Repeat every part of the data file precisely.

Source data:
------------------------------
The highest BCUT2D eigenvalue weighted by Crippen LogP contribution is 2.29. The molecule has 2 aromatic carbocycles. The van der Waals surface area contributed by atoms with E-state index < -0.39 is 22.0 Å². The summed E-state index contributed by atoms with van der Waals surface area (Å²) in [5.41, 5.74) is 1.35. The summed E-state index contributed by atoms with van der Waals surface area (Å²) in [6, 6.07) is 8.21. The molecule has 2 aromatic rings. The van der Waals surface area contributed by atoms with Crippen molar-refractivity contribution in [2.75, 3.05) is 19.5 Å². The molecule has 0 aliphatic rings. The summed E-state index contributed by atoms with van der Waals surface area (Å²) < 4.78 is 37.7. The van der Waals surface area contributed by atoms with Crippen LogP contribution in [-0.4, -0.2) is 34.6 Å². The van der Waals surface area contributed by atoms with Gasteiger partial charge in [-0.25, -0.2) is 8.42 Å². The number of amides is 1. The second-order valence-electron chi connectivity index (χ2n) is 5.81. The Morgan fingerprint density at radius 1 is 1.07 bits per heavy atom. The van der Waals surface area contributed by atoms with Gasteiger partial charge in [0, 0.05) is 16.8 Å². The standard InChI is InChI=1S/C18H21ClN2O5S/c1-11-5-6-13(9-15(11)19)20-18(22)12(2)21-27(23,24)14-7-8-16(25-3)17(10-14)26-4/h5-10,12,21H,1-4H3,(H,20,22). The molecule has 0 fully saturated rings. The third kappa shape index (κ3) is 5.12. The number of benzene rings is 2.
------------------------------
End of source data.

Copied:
The highest BCUT2D eigenvalue weighted by Crippen LogP contribution is 2.29. The molecule has 2 aromatic carbocycles. The van der Waals surface area contributed by atoms with E-state index < -0.39 is 22.0 Å². The summed E-state index contributed by atoms with van der Waals surface area (Å²) in [5.41, 5.74) is 1.35. The summed E-state index contributed by atoms with van der Waals surface area (Å²) in [6, 6.07) is 8.21. The molecule has 2 aromatic rings. The van der Waals surface area contributed by atoms with Crippen molar-refractivity contribution in [2.75, 3.05) is 19.5 Å². The molecule has 0 aliphatic rings. The summed E-state index contributed by atoms with van der Waals surface area (Å²) < 4.78 is 37.7. The van der Waals surface area contributed by atoms with Crippen LogP contribution in [-0.4, -0.2) is 34.6 Å². The van der Waals surface area contributed by atoms with Gasteiger partial charge in [-0.25, -0.2) is 8.42 Å². The number of amides is 1. The second-order valence-electron chi connectivity index (χ2n) is 5.81. The Morgan fingerprint density at radius 1 is 1.07 bits per heavy atom. The van der Waals surface area contributed by atoms with Gasteiger partial charge in [0, 0.05) is 16.8 Å². The standard InChI is InChI=1S/C18H21ClN2O5S/c1-11-5-6-13(9-15(11)19)20-18(22)12(2)21-27(23,24)14-7-8-16(25-3)17(10-14)26-4/h5-10,12,21H,1-4H3,(H,20,22). The molecule has 0 fully saturated rings. The third kappa shape index (κ3) is 5.12. The number of benzene rings is 2.